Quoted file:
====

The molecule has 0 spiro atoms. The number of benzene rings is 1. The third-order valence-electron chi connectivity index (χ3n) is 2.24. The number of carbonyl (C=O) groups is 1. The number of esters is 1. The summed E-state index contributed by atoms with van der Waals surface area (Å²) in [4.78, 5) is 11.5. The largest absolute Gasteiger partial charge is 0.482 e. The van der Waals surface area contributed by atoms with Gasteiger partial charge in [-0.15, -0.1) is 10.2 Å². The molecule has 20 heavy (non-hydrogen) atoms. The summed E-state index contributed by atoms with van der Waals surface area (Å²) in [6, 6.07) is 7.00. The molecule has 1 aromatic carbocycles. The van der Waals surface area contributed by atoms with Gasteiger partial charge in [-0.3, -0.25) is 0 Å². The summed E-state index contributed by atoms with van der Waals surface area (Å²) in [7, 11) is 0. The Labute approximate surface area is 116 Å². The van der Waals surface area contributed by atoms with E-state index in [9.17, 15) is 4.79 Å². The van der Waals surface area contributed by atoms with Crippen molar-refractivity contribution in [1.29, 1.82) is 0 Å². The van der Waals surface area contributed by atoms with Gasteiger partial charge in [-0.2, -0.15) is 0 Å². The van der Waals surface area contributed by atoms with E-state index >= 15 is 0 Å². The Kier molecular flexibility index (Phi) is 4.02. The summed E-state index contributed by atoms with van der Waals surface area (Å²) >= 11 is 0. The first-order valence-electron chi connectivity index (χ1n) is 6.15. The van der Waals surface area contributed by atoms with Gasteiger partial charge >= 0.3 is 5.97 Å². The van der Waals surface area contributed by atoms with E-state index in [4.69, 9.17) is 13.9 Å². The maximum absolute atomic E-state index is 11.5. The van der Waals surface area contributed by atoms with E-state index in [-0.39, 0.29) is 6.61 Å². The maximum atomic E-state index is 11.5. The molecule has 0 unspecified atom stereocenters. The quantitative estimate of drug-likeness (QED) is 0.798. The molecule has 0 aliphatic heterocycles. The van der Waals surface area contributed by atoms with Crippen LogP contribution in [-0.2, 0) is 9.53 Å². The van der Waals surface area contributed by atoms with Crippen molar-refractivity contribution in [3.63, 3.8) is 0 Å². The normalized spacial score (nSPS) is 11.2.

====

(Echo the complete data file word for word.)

The molecule has 0 spiro atoms. The number of benzene rings is 1. The third-order valence-electron chi connectivity index (χ3n) is 2.24. The number of carbonyl (C=O) groups is 1. The number of esters is 1. The summed E-state index contributed by atoms with van der Waals surface area (Å²) in [4.78, 5) is 11.5. The largest absolute Gasteiger partial charge is 0.482 e. The van der Waals surface area contributed by atoms with Gasteiger partial charge in [-0.15, -0.1) is 10.2 Å². The molecule has 20 heavy (non-hydrogen) atoms. The summed E-state index contributed by atoms with van der Waals surface area (Å²) in [6, 6.07) is 7.00. The molecule has 1 aromatic carbocycles. The van der Waals surface area contributed by atoms with Gasteiger partial charge in [-0.3, -0.25) is 0 Å². The summed E-state index contributed by atoms with van der Waals surface area (Å²) in [7, 11) is 0. The Labute approximate surface area is 116 Å². The van der Waals surface area contributed by atoms with E-state index in [9.17, 15) is 4.79 Å². The van der Waals surface area contributed by atoms with Crippen molar-refractivity contribution in [1.29, 1.82) is 0 Å². The van der Waals surface area contributed by atoms with Gasteiger partial charge in [-0.2, -0.15) is 0 Å². The van der Waals surface area contributed by atoms with E-state index >= 15 is 0 Å². The Kier molecular flexibility index (Phi) is 4.02. The summed E-state index contributed by atoms with van der Waals surface area (Å²) >= 11 is 0. The first-order valence-electron chi connectivity index (χ1n) is 6.15. The van der Waals surface area contributed by atoms with Gasteiger partial charge >= 0.3 is 5.97 Å². The van der Waals surface area contributed by atoms with E-state index in [4.69, 9.17) is 13.9 Å². The maximum absolute atomic E-state index is 11.5. The van der Waals surface area contributed by atoms with E-state index in [-0.39, 0.29) is 6.61 Å². The maximum atomic E-state index is 11.5. The molecule has 0 unspecified atom stereocenters. The quantitative estimate of drug-likeness (QED) is 0.798. The molecule has 0 aliphatic heterocycles. The van der Waals surface area contributed by atoms with Crippen LogP contribution in [-0.2, 0) is 9.53 Å². The van der Waals surface area contributed by atoms with Crippen molar-refractivity contribution in [3.63, 3.8) is 0 Å². The normalized spacial score (nSPS) is 11.2.